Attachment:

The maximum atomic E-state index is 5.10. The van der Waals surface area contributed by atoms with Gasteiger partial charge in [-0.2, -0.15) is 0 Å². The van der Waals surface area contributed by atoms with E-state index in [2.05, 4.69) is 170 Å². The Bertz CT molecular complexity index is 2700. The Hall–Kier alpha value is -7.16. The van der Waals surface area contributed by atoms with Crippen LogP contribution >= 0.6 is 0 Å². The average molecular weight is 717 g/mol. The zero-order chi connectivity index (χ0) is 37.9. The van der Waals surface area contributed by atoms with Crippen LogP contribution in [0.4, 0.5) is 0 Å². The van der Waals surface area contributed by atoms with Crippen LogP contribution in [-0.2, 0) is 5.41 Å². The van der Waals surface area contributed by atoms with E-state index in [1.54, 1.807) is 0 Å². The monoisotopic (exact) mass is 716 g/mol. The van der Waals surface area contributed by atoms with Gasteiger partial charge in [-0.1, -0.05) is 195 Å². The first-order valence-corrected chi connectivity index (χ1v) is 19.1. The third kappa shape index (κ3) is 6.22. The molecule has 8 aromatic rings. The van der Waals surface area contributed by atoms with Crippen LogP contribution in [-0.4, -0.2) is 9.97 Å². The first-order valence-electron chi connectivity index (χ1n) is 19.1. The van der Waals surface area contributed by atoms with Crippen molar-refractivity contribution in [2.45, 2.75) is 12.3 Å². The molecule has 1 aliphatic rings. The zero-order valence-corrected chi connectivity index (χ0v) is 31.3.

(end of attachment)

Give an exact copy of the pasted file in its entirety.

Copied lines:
The maximum atomic E-state index is 5.10. The van der Waals surface area contributed by atoms with Gasteiger partial charge in [-0.2, -0.15) is 0 Å². The van der Waals surface area contributed by atoms with E-state index in [2.05, 4.69) is 170 Å². The Bertz CT molecular complexity index is 2700. The Hall–Kier alpha value is -7.16. The van der Waals surface area contributed by atoms with Crippen LogP contribution >= 0.6 is 0 Å². The average molecular weight is 717 g/mol. The zero-order chi connectivity index (χ0) is 37.9. The van der Waals surface area contributed by atoms with Crippen LogP contribution in [0.4, 0.5) is 0 Å². The van der Waals surface area contributed by atoms with Crippen LogP contribution in [-0.2, 0) is 5.41 Å². The van der Waals surface area contributed by atoms with E-state index in [1.54, 1.807) is 0 Å². The monoisotopic (exact) mass is 716 g/mol. The van der Waals surface area contributed by atoms with Gasteiger partial charge in [-0.1, -0.05) is 195 Å². The first-order valence-corrected chi connectivity index (χ1v) is 19.1. The third kappa shape index (κ3) is 6.22. The molecule has 8 aromatic rings. The van der Waals surface area contributed by atoms with Crippen LogP contribution in [-0.4, -0.2) is 9.97 Å². The first-order valence-electron chi connectivity index (χ1n) is 19.1. The van der Waals surface area contributed by atoms with Crippen molar-refractivity contribution in [2.45, 2.75) is 12.3 Å². The molecule has 1 aliphatic rings. The zero-order valence-corrected chi connectivity index (χ0v) is 31.3.